The Airwaves: For Public TV or Internet Interests?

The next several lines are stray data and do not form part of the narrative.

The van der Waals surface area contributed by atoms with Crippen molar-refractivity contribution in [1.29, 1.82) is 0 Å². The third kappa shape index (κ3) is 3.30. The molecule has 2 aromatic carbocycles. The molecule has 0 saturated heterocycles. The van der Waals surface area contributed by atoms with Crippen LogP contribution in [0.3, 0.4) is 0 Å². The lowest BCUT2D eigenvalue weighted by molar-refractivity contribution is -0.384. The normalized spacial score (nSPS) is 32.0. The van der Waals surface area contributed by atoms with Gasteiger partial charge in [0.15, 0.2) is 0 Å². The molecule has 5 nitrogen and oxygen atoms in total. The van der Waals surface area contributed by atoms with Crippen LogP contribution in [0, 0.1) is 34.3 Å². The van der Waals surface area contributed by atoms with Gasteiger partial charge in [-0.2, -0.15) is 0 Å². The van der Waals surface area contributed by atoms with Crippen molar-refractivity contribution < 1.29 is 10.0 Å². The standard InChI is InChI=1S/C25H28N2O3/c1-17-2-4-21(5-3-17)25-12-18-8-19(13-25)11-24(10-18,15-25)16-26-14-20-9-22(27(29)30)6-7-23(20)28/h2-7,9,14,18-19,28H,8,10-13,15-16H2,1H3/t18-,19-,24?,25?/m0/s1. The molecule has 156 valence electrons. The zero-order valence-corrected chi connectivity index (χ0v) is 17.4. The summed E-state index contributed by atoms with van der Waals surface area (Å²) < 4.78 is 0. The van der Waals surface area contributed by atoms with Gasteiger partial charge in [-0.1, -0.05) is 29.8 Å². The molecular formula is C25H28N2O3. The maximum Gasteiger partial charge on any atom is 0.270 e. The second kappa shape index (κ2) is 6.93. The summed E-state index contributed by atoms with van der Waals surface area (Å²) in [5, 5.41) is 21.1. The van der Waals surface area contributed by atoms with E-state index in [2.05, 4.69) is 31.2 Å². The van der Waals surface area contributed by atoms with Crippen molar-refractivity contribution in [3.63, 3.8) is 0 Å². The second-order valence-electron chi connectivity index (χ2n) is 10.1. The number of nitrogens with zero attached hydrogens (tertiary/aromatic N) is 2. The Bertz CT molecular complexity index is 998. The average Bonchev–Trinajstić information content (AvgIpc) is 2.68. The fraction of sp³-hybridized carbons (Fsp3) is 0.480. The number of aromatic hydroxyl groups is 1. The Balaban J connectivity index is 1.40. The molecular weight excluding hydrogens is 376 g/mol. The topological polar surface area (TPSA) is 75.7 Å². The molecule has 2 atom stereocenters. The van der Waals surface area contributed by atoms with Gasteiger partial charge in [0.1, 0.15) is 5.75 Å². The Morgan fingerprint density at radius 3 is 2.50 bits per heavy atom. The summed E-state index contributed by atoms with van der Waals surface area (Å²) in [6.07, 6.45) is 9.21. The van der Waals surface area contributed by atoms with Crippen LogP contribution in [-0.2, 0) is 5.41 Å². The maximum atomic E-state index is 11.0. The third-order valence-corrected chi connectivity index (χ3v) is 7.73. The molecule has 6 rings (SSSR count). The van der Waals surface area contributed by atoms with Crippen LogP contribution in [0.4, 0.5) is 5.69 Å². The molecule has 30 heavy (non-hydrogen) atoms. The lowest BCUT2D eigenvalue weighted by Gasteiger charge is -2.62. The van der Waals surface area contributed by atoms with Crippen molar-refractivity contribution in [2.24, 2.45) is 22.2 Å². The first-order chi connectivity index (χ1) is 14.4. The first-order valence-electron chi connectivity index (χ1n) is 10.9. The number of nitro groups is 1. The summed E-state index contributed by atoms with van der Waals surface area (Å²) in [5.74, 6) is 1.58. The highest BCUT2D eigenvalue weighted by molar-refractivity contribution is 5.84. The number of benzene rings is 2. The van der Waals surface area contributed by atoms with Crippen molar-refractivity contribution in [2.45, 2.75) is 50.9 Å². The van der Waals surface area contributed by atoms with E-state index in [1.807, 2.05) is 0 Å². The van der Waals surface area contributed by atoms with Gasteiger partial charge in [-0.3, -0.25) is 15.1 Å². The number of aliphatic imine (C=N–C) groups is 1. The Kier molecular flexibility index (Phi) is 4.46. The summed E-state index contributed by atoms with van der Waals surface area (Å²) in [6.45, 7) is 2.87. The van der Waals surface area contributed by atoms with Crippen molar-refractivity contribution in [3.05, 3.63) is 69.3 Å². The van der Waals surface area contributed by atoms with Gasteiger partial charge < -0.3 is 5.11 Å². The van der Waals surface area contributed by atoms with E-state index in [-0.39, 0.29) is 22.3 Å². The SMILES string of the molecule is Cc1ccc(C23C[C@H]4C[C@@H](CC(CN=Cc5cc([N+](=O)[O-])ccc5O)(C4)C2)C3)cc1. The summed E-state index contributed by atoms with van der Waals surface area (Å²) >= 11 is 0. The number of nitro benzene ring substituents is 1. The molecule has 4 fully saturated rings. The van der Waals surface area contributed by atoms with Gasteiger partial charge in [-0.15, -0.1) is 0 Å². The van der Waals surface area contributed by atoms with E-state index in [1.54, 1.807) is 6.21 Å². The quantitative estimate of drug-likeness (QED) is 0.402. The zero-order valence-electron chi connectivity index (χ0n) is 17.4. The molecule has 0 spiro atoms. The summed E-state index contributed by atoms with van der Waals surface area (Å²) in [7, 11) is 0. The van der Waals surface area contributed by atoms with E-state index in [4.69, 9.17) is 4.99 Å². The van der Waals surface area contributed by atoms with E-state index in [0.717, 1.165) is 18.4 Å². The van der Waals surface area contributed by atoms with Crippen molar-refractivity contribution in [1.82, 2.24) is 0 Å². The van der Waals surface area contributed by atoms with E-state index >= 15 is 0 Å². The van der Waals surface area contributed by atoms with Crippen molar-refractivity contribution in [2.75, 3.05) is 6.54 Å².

The Federal Communications Commission is holding an auction in which wireless companies such as Verizon and AT&T will bid on parts of the nation’s airwaves currently being used by television stations. It’s called a spectrum auction and Todd O’Boyle, program director for Common Cause’s Media and Democracy Reform Initiative, says billions of dollars are at stake. “On the one hand, the broadcasters are looking at a big payday, potentially,” he explains. “And on the other hand, the cellular folks are looking at making lots of money building next-generation networks.” […] According to one estimate, the auction could generate $45 billion, and another forecast says nearly 3,500 low-power television stations could be affected by the spectrum changes. Public broadcasting advocate John Schwartz, director and founder of the Voqal companies, says the government doesn’t seem sympathetic to pleas on behalf of public TV. “The FCC is strongly influenced not only by the lobbying power of the big carriers – because obviously that’s massive – but also out of the concern that the most important and most valuable use of spectrum now is for wireless broadband and not for broadcast,” he says. – Mark Scheerer,Public News Service